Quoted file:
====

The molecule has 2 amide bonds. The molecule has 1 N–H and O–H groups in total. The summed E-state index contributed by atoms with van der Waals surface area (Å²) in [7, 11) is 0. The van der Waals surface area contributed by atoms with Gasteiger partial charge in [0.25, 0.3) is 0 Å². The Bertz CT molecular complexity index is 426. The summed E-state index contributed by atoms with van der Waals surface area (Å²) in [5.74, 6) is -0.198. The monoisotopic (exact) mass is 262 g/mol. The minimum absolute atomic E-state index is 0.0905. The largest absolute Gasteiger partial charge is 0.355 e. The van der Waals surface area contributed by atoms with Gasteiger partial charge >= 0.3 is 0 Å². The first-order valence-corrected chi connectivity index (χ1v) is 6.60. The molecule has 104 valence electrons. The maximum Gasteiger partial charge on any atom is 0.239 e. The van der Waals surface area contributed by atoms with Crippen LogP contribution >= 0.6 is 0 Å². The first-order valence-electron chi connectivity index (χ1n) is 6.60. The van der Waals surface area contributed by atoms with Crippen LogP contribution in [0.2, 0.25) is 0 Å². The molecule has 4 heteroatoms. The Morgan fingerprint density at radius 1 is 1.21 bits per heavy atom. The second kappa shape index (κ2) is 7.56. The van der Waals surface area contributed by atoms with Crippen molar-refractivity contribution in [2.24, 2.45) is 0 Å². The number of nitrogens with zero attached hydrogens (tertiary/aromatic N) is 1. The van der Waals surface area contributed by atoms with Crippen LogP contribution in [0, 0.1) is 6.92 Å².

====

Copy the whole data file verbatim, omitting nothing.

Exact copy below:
The molecule has 2 amide bonds. The molecule has 1 N–H and O–H groups in total. The summed E-state index contributed by atoms with van der Waals surface area (Å²) in [7, 11) is 0. The van der Waals surface area contributed by atoms with Gasteiger partial charge in [0.25, 0.3) is 0 Å². The Bertz CT molecular complexity index is 426. The summed E-state index contributed by atoms with van der Waals surface area (Å²) in [5.74, 6) is -0.198. The monoisotopic (exact) mass is 262 g/mol. The minimum absolute atomic E-state index is 0.0905. The largest absolute Gasteiger partial charge is 0.355 e. The van der Waals surface area contributed by atoms with Gasteiger partial charge >= 0.3 is 0 Å². The first-order valence-corrected chi connectivity index (χ1v) is 6.60. The molecule has 104 valence electrons. The maximum Gasteiger partial charge on any atom is 0.239 e. The van der Waals surface area contributed by atoms with Crippen LogP contribution >= 0.6 is 0 Å². The first-order valence-electron chi connectivity index (χ1n) is 6.60. The van der Waals surface area contributed by atoms with Crippen LogP contribution in [0.2, 0.25) is 0 Å². The molecule has 4 heteroatoms. The Morgan fingerprint density at radius 1 is 1.21 bits per heavy atom. The second kappa shape index (κ2) is 7.56. The van der Waals surface area contributed by atoms with Crippen molar-refractivity contribution in [2.24, 2.45) is 0 Å². The number of nitrogens with zero attached hydrogens (tertiary/aromatic N) is 1. The van der Waals surface area contributed by atoms with Crippen LogP contribution in [0, 0.1) is 6.92 Å².